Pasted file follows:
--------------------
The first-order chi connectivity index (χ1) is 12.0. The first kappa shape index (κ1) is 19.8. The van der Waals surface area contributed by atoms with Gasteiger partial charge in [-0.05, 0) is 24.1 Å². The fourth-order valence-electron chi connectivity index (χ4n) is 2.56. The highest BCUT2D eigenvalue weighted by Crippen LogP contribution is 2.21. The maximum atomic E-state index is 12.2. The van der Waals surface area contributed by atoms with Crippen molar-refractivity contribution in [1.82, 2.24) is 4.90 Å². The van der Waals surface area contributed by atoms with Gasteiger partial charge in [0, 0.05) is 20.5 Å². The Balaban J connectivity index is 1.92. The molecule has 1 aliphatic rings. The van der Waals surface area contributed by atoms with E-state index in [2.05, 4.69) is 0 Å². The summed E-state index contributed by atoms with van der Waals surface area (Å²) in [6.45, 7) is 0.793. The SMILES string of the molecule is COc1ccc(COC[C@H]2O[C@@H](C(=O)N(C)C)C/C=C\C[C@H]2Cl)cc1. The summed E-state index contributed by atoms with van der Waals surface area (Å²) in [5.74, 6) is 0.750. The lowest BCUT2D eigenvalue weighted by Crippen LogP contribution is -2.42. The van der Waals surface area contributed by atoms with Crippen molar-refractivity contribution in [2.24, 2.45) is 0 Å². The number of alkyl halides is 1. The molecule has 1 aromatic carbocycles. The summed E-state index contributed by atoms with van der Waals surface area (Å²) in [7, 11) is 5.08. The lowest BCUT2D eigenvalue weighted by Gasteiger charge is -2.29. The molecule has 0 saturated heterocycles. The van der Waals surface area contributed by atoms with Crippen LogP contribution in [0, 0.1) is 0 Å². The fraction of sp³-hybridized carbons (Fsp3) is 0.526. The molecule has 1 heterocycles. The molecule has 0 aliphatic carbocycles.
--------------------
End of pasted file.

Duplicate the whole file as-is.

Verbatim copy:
The first-order chi connectivity index (χ1) is 12.0. The first kappa shape index (κ1) is 19.8. The van der Waals surface area contributed by atoms with Gasteiger partial charge in [-0.05, 0) is 24.1 Å². The fourth-order valence-electron chi connectivity index (χ4n) is 2.56. The highest BCUT2D eigenvalue weighted by Crippen LogP contribution is 2.21. The maximum atomic E-state index is 12.2. The van der Waals surface area contributed by atoms with Crippen molar-refractivity contribution in [1.82, 2.24) is 4.90 Å². The van der Waals surface area contributed by atoms with Gasteiger partial charge in [0, 0.05) is 20.5 Å². The Balaban J connectivity index is 1.92. The molecule has 1 aliphatic rings. The van der Waals surface area contributed by atoms with E-state index in [2.05, 4.69) is 0 Å². The summed E-state index contributed by atoms with van der Waals surface area (Å²) in [6.45, 7) is 0.793. The SMILES string of the molecule is COc1ccc(COC[C@H]2O[C@@H](C(=O)N(C)C)C/C=C\C[C@H]2Cl)cc1. The summed E-state index contributed by atoms with van der Waals surface area (Å²) in [5.74, 6) is 0.750. The lowest BCUT2D eigenvalue weighted by Crippen LogP contribution is -2.42. The van der Waals surface area contributed by atoms with Crippen molar-refractivity contribution in [2.24, 2.45) is 0 Å². The number of alkyl halides is 1. The molecule has 1 aromatic carbocycles. The summed E-state index contributed by atoms with van der Waals surface area (Å²) in [7, 11) is 5.08. The lowest BCUT2D eigenvalue weighted by Gasteiger charge is -2.29. The molecule has 0 saturated heterocycles. The van der Waals surface area contributed by atoms with Crippen LogP contribution in [0, 0.1) is 0 Å². The fraction of sp³-hybridized carbons (Fsp3) is 0.526. The molecule has 1 heterocycles. The molecule has 0 aliphatic carbocycles.